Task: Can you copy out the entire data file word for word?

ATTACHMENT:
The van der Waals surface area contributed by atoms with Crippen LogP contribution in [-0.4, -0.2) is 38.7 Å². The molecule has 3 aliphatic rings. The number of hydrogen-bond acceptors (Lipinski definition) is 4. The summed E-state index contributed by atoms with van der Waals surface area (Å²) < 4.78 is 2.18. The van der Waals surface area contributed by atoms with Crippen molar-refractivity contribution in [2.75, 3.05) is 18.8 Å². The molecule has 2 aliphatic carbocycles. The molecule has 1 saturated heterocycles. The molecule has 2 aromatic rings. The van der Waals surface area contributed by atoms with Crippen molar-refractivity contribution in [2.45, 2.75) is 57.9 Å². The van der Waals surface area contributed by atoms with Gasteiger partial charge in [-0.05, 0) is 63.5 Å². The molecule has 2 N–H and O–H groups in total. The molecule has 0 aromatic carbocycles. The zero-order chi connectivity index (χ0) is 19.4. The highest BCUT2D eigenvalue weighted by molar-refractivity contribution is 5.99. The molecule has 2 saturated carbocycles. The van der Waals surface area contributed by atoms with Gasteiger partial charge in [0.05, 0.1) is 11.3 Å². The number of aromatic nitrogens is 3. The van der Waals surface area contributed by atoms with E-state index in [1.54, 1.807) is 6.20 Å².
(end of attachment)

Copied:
The van der Waals surface area contributed by atoms with Crippen LogP contribution in [-0.4, -0.2) is 38.7 Å². The molecule has 3 aliphatic rings. The number of hydrogen-bond acceptors (Lipinski definition) is 4. The summed E-state index contributed by atoms with van der Waals surface area (Å²) < 4.78 is 2.18. The van der Waals surface area contributed by atoms with Crippen molar-refractivity contribution in [2.75, 3.05) is 18.8 Å². The molecule has 2 aliphatic carbocycles. The molecule has 1 saturated heterocycles. The molecule has 2 aromatic rings. The van der Waals surface area contributed by atoms with Crippen molar-refractivity contribution in [2.45, 2.75) is 57.9 Å². The van der Waals surface area contributed by atoms with Gasteiger partial charge in [-0.05, 0) is 63.5 Å². The molecule has 2 N–H and O–H groups in total. The molecule has 0 aromatic carbocycles. The zero-order chi connectivity index (χ0) is 19.4. The highest BCUT2D eigenvalue weighted by molar-refractivity contribution is 5.99. The molecule has 2 saturated carbocycles. The van der Waals surface area contributed by atoms with Gasteiger partial charge in [0.05, 0.1) is 11.3 Å². The number of aromatic nitrogens is 3. The van der Waals surface area contributed by atoms with E-state index in [1.54, 1.807) is 6.20 Å².